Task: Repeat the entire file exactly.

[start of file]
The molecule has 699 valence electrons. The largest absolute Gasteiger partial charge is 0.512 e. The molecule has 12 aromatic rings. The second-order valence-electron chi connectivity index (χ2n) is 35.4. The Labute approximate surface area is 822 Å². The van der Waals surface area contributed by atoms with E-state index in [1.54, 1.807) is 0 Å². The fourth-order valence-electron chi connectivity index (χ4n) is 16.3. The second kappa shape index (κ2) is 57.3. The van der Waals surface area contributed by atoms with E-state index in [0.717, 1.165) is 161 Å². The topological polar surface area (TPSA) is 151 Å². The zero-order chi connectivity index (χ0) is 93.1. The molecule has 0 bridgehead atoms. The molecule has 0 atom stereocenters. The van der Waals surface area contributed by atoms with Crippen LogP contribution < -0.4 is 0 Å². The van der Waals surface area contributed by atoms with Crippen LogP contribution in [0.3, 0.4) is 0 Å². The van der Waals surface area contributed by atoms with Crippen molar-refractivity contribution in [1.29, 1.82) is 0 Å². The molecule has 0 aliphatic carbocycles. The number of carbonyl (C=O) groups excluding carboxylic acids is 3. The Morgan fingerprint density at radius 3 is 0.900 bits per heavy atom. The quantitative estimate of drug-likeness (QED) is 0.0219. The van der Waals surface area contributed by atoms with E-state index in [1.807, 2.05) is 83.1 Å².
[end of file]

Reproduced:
The molecule has 699 valence electrons. The largest absolute Gasteiger partial charge is 0.512 e. The molecule has 12 aromatic rings. The second-order valence-electron chi connectivity index (χ2n) is 35.4. The Labute approximate surface area is 822 Å². The van der Waals surface area contributed by atoms with E-state index in [1.54, 1.807) is 0 Å². The fourth-order valence-electron chi connectivity index (χ4n) is 16.3. The second kappa shape index (κ2) is 57.3. The van der Waals surface area contributed by atoms with E-state index in [0.717, 1.165) is 161 Å². The topological polar surface area (TPSA) is 151 Å². The zero-order chi connectivity index (χ0) is 93.1. The molecule has 0 bridgehead atoms. The molecule has 0 atom stereocenters. The van der Waals surface area contributed by atoms with Crippen LogP contribution < -0.4 is 0 Å². The van der Waals surface area contributed by atoms with Crippen LogP contribution in [0.3, 0.4) is 0 Å². The van der Waals surface area contributed by atoms with Crippen molar-refractivity contribution in [1.29, 1.82) is 0 Å². The molecule has 0 aliphatic carbocycles. The number of carbonyl (C=O) groups excluding carboxylic acids is 3. The Morgan fingerprint density at radius 3 is 0.900 bits per heavy atom. The quantitative estimate of drug-likeness (QED) is 0.0219. The van der Waals surface area contributed by atoms with E-state index in [1.807, 2.05) is 83.1 Å².